Yesterday as planned Keith and I went out in the snow to The Wharf Inn for our Sunday lunch,we only had to walk about 50 paces and then we were in the pub with a roaring log fire and not another customer to be seen, having got a pint each we sat down to lunch, Keith had roast beef and I had honey roast ham both were very scrummy, we even managed a pudding each, Keith had his all time favourite sticky toffee pudding and I went for the chocolate fudge cake with cream mmmmmm. We were booked in for lunch at 12.30pm and did not actually leave the pub until 3.45pm, having got nattering to other boaters and locals. We spent a very pleasant time talking about all things boaty and in general. The snow fell all day and into the evening, even when I opened the back cabin door to empty the ash pan at 8pm it was still snowing and we had gained a rather smashed up vehicle at the rubbish bins.
The lady driving the 4 wheel drive had lost control up the road, hit a tree and a 30mph sign, thankfully she was unhurt but shaken up. Makes me thankful that we no longer have a car and I cannot drive.
This morning we were awake early and the usual cuppa was had in bed whilst we chatted about what we planned to do for the day. I wanted to get coal in, Keith was going to monitor the batteries again and if I could I wanted to top the water tank up.
With the snow we had yesterday, we now have several inches laying on the ground and whilst it looks stunning, it is making life difficult for those trying to get around in it. We on the other hand are well prepared for this weather, we have a full diesel tank, we have plenty of coal on board, we have emergency food rations, should we run out after our Tesco delivery, although here there is a very good village store. So often we hear of people being stranded in the middle of no where with very little on board ie: diesel, food, coal, wood and water and struggling with the conditions. To liveaboard and continuously cruise you do have to forward plan, by keeping an eye on the forecast, making sure supplies on board are kept topped up and if possible be close to somewhere so you can empty the toilet, get water etc, otherwise the sort of conditions we are experiencing right now can be very hard. Emptying the toilet does not have to be a major chore if stuck, if you have a porta-loo, you just need to carry a shovel. If you have a pump-out then have a spare porta-loo for back up and a shovel. So many pump-out boats get caught out and there is no need. We have known people abandoning their boats because they cannot cope with the conditions and so head off to family or hotels etc. It is easy to rely on the coal and diesel boats which travel around the system, but if the conditions are so bad like now, they cannot be expected to venture out. I know a couple of them do go out in 4 wheel drive vehicles to supply some of their customers, but we should all remember they are putting their own lives in danger to keep boaters warm and topped up. When in need it is so easy to take others safety for granted. Already this morning we have offered assistance to a fellow boater and his wife, who are running short on water and cannot get to the taps due to the canal being frozen, we carry two large water canisters for such a situation and will be filling them up and wheeling them to the couples boat, so they have water. Boating is all about taking the rough with the smooth, sunshine with the snow and I would not have it any other way.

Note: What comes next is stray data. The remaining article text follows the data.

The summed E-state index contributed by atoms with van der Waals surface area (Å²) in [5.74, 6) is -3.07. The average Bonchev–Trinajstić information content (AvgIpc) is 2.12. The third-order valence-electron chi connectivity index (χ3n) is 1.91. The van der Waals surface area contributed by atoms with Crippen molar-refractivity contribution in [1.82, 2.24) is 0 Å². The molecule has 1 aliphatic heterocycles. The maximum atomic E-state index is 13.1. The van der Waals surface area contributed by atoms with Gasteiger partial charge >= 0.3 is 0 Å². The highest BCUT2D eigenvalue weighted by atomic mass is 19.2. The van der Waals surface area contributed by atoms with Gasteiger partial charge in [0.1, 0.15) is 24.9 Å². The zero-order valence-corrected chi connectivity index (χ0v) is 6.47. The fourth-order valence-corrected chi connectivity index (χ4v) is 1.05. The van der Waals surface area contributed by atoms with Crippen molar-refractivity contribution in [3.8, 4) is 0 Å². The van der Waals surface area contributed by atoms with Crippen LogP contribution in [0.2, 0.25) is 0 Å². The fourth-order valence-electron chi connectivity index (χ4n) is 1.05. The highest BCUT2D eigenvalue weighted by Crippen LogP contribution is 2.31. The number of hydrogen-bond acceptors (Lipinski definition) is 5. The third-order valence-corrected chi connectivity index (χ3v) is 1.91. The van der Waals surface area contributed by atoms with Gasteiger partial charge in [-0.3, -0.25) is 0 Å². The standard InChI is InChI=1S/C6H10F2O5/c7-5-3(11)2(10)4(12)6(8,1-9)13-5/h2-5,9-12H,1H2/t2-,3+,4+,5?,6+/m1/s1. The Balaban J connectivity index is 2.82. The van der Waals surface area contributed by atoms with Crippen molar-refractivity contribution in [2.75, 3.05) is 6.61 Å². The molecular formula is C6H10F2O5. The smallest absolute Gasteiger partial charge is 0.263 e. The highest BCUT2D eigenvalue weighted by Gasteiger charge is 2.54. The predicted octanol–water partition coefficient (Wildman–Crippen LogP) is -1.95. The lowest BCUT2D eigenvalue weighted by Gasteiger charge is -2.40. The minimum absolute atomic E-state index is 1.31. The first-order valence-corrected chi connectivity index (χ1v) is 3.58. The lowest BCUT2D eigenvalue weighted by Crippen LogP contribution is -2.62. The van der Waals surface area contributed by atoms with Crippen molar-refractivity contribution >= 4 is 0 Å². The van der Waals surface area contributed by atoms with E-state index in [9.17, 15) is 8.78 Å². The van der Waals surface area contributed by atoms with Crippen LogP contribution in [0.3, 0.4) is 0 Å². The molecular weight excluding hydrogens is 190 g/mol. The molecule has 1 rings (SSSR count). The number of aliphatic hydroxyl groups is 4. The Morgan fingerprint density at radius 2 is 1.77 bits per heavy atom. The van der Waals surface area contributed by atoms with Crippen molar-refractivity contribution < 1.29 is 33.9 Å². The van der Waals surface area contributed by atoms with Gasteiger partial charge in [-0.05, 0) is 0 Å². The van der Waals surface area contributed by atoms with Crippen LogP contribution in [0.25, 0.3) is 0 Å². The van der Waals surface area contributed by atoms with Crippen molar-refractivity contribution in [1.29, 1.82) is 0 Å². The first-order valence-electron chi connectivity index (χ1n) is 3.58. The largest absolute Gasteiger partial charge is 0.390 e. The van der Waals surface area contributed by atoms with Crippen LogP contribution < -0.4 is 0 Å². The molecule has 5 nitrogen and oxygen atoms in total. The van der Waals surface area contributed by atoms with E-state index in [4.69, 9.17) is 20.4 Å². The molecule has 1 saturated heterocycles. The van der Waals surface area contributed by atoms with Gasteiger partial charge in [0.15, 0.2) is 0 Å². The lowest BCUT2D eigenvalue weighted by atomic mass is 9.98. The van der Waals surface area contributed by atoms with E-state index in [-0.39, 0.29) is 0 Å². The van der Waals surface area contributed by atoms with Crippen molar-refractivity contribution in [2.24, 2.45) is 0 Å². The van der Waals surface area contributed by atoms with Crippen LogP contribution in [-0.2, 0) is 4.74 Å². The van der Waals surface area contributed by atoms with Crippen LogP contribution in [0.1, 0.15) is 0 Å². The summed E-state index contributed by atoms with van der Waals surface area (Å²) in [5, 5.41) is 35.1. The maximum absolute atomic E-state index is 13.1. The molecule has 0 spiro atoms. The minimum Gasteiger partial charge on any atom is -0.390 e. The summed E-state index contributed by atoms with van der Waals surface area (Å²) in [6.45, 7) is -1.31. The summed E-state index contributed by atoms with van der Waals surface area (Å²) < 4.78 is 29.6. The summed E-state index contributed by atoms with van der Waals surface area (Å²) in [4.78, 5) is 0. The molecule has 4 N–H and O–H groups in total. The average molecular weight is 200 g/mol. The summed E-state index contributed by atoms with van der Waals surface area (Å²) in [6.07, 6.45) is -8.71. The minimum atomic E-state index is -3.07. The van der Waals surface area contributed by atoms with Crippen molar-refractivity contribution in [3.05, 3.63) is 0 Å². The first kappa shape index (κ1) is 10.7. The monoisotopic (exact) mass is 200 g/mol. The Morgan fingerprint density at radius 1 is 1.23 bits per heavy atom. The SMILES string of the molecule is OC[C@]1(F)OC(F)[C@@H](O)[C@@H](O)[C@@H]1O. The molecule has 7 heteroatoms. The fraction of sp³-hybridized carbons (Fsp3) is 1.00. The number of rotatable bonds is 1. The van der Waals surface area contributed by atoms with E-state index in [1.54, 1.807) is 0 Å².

Having walked Paddy, eaten breakfast and donned warm clothing, Keith cleared the snow off the sheeting and the gunwale so I could climb into the hold to get coal and wood for both fires. I then got the hosepipe out, but having left it in the hold, it was frozen so no chance of using it for a while, so I stood it in the shower to defrost, Imanaged to fill the water tank before lunch, but note to self keep the hosepipe in the engine room for the time being. I normally keep it inside when the weather is freezing, but for some reason I forgot, it must be my age ha ha ha. We were not desperate for water, we had another weeks worth of water, but whilst their is a lull in the weather it is worth topping up. Keith got on with monitoring the batteries with the generator on. It is all a little over my head so I am leaving it to him. But something tells me that either the new batteries are struggling due to the cold or we have an issue with our inverter charger. Oh well just another thing to work through as you do when on a boat. After lunch, I chopped up some of the wood for kindling, so I have it ready for tomorrow morning and the relighting of the back cabin stove, I then turned my attention to making a curry for dinner, which spent the afternoon simmering slowly in the back cabin oven, the smell was devine. As the day wears on there has been a steady stream of boaters walking to the water point to fill vessels with water, just in case the taps freeze again tonight with the temperature expected to be below –6 c.
Well time to put my feet up and watch a movie before it is time to feed mog, dog and ourselves.
Remember to stay safe out there.